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A Triple Crown Of Tunesmiths This Week On Riverwalk Jazz

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Jim Cullum Jr.
This week on Riverwalk Jazz, it’s the music of songwriters Vincent Youmans, Johnny Green and Harry Barris. Special guests Shelly Berg and Dick Hyman join The Jim Cullum Jazz Band on piano and Topsy Chapman, Marty Grosz and Carol Woods handle the vocals.

The program is distributed in the US by Public Radio International, on Sirius/XM satellite radio and can be streamed on-demand from the Riverwalk Jazz website. You can also drop in on a continuous stream of shows at the Stanford Archive of Recorded Sound.

Jazz blossomed into a golden age in the 1920s, and three men with talent to spare left an indelible mark on its repertoire. One was a show-biz wonder with a big personality. Two wrote for Broadway. All three turned out huge hits that remain jazz standards today.

“Tea for Two”

Vincent Youmans had a high success rate when it came to writing hit songs. A fifth of the tunes he composed went on to become lasting hits, like his torchy ballads “Time on My Hands” and “More Than You Know.” As highly regarded on New York’s music scene in the 1920s as George Gershwin, Youmans and Gershwin often competed for the same work. But Youmans was only 27 when his stage musical No, No, Nanette took him to the top, becoming the hottest musical comedy of the Jazz Age in both Europe and America. In 1933 he received an Oscar nomination for Best Song, writing ”The Carioca” for the score of the first Fred and Ginger movie musical, Flying Down to Rio.

Vincent Youmans tasted success early, but his life was short and sad. His tragic flaw appears to have been his burning desire to be respected for writing “serious" music—not just show tunes. He wasn’t content to be a composer. His efforts at becoming a producer and theater owner eventually bankrupted him. Though he was one of the least recognized of America’s Golden Age songwriters when he died at the age of 48, his songs like “Tea for Two” and “I Want to Be Happy” rose to the top of the list of popular jazz standards.

“Body and Soul,” The Gold Standard

A stylish Harvard man in the late 1920s, Johnny Green was writing dance arrangements for the Guy Lombardo Orchestra when he composed his first hit, “Coquette.” A jazz standard today, it’s been recorded by a slew of jazz artists, including Bix Beiderbecke and Sidney Bechet—and more recently, George Shearing. Another popular Johnny Green hit song is “I Cover the Waterfront,” made famous in the '30s by Billie Holiday.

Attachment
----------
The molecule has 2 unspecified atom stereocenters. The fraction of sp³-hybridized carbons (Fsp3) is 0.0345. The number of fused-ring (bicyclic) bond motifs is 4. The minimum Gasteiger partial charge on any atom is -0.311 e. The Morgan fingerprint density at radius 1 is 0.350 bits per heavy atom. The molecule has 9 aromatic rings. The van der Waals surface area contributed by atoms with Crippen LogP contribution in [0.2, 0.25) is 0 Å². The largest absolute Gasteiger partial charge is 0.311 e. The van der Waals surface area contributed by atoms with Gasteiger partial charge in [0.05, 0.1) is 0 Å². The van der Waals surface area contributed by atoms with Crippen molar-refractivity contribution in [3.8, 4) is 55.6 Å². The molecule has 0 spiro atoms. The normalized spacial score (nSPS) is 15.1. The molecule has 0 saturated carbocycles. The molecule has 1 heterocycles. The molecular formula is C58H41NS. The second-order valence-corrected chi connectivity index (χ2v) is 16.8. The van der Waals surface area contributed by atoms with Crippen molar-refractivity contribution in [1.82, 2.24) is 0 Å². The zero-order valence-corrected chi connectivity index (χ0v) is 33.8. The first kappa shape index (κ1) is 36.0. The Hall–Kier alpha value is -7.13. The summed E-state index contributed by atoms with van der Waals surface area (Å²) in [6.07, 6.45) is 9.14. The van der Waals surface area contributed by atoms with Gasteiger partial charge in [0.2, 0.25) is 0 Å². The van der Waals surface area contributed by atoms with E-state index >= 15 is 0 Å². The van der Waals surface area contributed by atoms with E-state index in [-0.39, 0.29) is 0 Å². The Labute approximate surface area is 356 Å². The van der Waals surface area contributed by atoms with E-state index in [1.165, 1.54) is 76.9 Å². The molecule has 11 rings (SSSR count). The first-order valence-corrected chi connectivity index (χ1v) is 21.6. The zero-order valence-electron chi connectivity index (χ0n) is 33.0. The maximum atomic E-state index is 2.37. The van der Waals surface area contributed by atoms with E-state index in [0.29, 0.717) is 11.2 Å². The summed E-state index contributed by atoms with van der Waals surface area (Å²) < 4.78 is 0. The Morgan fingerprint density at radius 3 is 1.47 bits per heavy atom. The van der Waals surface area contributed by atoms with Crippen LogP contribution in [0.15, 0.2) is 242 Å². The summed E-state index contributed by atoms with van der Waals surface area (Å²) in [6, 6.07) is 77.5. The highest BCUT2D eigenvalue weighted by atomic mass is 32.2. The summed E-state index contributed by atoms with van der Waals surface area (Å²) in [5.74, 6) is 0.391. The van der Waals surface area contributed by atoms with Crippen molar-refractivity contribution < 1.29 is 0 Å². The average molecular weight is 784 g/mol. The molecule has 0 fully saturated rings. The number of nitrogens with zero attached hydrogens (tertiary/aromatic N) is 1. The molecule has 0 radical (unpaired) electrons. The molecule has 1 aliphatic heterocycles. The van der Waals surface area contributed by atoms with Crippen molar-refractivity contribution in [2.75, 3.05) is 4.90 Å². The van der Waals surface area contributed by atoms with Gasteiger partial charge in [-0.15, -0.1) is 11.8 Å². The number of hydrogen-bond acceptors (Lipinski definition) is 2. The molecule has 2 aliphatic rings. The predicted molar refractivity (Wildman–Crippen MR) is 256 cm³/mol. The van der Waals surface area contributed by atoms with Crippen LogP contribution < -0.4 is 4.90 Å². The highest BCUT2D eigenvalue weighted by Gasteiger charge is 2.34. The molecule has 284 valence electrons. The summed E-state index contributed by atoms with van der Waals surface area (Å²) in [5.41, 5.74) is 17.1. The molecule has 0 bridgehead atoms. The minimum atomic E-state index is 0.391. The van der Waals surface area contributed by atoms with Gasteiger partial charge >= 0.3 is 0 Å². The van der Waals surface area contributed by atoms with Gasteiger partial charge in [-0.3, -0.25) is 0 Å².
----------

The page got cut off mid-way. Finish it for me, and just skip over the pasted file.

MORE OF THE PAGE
Green hit a home run in 1929 when he was only 20 with his song “Body and Soul,” which became one of the most recorded jazz standards of all time. “Body and Soul” topped the charts for six weeks the first time it was recorded. Louis Armstrong, Red Allen, and Benny Goodman all made their own recordings of the tune, but it is Coleman Hawkins’ 1939 record that became highly influential, especially among jazz musicians and composers.

Johnny Green went on to win five Oscars, a Grammy, a Golden Globe and was inducted into the Songwriters Hall of Fame. He wrote hit songs for Broadway and was the bandleader on Your Hit Parade, in its day the top radio series in the country. In the '40s he turned to film and became a staff composer and conductor at MGM—the hub of Hollywood musicals. In the '50s Green branched out into composing for television.

Writing Hits for Bing

Harry Barris sprang on the scene as the living stereotype of a 1920s jive-talking jazzman. Dark hair slicked back and parted in the middle, he cracked jokes and banged the lid of the piano as he sang his show-stopping novelty songs that had the audience tied in knots.

But there was more to Barris’ songs than Roaring '20s “razz-ma-tazz." Several found their way into the pantheon of jazz standards. Bix Beiderbecke was among the artists to record Barris compositions like “Wa Da Da” and “Mississippi Mud.”

Harry Barris had a big personality that sometimes got him in trouble—and at other times got him breaks. Brought in to revive Paul Whiteman’s flagging vocal group the Rhythm Boys, Barris’ slapstick comedy combined with the voices of Al Rinker and Bing Crosby made the group a star attraction. When the Rhythm Boys’ love of partying got them in trouble with Whiteman, they moved on to a gig at Los Angeles’ chic nightspot Coconut Grove which broadcast their shows throughout California. It wasn’t long before Bing Crosby’s voice gained a state-wide following.

Success ultimately spelled the end of the Rhythm Boys. Alhough Bing left to pursue stardom as a solo act, Harry Barris continued to compose songs for Bing and wrote his first big solo hit, “I Surrender, Dear.”

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